Available for £1100 is this Italian 1970s green Murano glass disc chandelier with a metal frame, which is presented by new The Decorative Antiques and Textiles Fair exhibitor Marie Ducasse.

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The Decorative Antiques and Textiles Fair (DATF) has unexpectedly become the first major event for the art and antiques trade in London this year.

Typically the fair, which runs from January 25-30 at Battersea’s Evolution London, takes place after several other events.

However, cancellations and postponements have plagued the calendar so far this year. The Mayfair Antiques & Fine Art Fair, typically held in the first days of the new year, did not go ahead, and last week the London Art Fair, due to open on January 19, was rescheduled for April.

Coronavirus concerns over public health are enough to put off organisers of more international events. Here DATF has two advantages: first, its visitors tend to be more local, and second, the fair has already one post-lockdown staging under its belt.

“Our plans are ‘full steam ahead’”, says Darren Hudson, who organises DATF three times a year with Jane Juran. He dubs their October comeback highly successful and adds that “an exciting, live winter event” is what “our customers and exhibitors all want”.


Christopher Hall Antiques offers this Swedish folk art carved wooden horse with decorative patina for £750 at The Decorative Antiques and Textiles Fair.

Filling a void

In fact, it could be perfect timing. Dealer Alistair Drennan of Drennan & Sturrock expects DATF to fill a void – and that, he says, is “fabulous”.

He adds: “There are no other high-calibre fairs for clients to attend. I can’t gauge how it is going to go this time, but London has a more positive vibe than here in Scotland, so I am again reasonably optimistic.”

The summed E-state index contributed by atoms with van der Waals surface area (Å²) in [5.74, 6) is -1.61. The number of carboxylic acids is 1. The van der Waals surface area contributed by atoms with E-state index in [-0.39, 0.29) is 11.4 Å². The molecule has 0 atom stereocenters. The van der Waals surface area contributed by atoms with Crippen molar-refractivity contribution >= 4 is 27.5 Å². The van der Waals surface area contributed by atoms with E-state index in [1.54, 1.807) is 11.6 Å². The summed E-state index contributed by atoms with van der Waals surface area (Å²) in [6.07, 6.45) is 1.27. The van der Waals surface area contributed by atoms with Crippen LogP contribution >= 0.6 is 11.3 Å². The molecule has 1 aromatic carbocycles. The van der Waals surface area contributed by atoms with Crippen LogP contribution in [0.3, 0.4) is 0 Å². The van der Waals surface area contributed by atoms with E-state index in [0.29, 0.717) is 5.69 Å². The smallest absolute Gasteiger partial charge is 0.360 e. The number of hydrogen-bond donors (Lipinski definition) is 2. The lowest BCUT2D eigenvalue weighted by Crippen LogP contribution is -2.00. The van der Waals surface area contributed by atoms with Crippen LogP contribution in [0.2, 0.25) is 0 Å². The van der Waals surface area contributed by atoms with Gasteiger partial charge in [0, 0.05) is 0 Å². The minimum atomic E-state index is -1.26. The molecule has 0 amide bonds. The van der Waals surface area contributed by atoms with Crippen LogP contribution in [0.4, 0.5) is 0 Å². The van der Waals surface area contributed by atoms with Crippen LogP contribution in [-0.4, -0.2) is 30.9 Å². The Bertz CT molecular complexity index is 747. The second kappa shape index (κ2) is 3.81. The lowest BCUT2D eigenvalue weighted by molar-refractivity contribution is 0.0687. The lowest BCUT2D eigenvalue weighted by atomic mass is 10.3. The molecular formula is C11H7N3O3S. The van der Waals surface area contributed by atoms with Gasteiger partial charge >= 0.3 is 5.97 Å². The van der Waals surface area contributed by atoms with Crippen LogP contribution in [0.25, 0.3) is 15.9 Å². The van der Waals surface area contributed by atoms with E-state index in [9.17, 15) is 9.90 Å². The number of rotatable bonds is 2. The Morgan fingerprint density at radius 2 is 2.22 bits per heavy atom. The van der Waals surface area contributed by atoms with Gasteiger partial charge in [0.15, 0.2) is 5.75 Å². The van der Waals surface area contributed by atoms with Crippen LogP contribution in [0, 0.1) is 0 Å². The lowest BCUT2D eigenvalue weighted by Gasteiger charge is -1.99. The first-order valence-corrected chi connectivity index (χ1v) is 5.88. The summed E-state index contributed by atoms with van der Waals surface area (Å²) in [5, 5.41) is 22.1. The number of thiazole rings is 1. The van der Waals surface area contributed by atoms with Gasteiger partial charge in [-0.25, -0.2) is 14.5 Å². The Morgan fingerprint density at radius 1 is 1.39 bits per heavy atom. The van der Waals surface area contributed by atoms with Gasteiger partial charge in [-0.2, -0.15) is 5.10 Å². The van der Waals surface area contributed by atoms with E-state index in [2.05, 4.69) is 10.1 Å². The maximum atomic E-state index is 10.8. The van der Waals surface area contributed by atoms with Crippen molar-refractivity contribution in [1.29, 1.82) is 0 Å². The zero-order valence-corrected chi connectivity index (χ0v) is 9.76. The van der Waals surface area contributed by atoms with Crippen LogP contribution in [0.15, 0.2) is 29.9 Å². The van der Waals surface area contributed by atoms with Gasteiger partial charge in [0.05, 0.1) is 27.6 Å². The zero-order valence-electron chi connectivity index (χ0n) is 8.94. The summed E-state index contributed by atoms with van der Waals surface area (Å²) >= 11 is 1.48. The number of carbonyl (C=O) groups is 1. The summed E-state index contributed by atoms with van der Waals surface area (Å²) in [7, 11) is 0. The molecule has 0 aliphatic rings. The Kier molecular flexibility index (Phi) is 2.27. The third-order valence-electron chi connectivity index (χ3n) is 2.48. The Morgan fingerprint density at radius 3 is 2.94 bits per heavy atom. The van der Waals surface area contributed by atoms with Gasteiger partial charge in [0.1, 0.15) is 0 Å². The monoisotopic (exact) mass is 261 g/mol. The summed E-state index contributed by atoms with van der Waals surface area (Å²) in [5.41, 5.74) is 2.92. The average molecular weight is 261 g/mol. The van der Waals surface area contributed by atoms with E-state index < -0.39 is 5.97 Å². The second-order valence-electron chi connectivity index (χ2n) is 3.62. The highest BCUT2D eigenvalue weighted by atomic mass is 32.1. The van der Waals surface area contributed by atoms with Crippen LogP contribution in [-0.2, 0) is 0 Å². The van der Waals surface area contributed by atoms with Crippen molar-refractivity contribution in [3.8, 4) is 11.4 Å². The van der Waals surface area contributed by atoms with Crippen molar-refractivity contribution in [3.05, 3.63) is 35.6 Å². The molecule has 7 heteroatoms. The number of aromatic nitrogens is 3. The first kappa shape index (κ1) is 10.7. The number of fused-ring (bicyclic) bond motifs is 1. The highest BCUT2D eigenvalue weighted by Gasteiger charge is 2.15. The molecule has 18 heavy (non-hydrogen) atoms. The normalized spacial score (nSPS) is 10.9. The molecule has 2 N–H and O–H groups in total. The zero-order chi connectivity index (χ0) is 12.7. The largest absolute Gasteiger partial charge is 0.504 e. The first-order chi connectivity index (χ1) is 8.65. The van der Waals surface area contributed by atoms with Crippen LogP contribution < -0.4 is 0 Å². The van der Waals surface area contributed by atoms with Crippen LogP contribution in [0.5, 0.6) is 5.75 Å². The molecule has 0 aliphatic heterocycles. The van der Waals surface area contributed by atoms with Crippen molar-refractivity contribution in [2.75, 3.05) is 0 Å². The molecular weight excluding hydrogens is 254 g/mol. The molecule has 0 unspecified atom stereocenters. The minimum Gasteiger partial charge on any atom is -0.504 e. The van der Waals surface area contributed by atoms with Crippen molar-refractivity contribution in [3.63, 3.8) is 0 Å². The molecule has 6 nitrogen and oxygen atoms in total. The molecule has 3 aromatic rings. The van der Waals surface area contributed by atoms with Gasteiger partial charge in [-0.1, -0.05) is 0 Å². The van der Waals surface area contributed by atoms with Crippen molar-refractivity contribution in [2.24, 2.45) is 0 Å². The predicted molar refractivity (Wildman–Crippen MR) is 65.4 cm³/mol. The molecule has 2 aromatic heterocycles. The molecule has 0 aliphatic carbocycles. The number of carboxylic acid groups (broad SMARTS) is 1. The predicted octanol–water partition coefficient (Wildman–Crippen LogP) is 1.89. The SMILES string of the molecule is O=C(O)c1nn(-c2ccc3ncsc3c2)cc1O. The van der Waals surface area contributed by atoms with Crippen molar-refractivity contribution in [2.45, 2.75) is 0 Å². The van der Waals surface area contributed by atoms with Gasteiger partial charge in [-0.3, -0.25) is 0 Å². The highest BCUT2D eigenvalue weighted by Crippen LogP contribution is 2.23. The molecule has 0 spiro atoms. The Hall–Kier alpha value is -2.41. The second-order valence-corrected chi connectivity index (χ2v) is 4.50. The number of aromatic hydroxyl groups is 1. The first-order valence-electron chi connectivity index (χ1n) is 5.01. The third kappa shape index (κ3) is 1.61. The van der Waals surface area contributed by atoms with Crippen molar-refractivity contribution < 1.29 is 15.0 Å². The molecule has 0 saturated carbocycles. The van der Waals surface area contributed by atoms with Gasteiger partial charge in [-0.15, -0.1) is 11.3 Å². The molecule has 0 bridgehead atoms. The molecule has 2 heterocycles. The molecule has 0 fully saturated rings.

Fellow exhibitor Nick Jones also welcomes the chance to get back in the tent. “You connect with so many trade and decorators who just don’t buy online. There was serious shopping going on in October – clients felt starved of seeing things in real life.”

Most dealers will agree that the personal touch is key, though it does mean there will be a focus on health and safety. Expect temperature checks on entry, increased cleaning and the requirement of masks – up-to-date procedures will be posted on the website.


One of the DATF highlights appears on the stand of regular attendee Foster & Gane: this Empire giltwood salon armchair by Jacob- Desmalter made in Paris between 1803-13. Upholstered in its original green silk, the chair features front legs with carved lion paw feet rising to angel heads. It is stamped JD to the underside and to the inner front rail is Delatour in faint pencil writing, probably indicating the commissioning client. The de La Tour d’Auvergne- Lauraguais family served in high office under Napoleon, and when the chair in question was made they lived in what is now the home of the French president, the Elysee Palace. The chair, offered for £14,500, has a provenance to a private Parisian collection and has been handed down through generations.

The fair can host up to 160 exhibitors, making it a major destination for private and trade buyers and interior designers.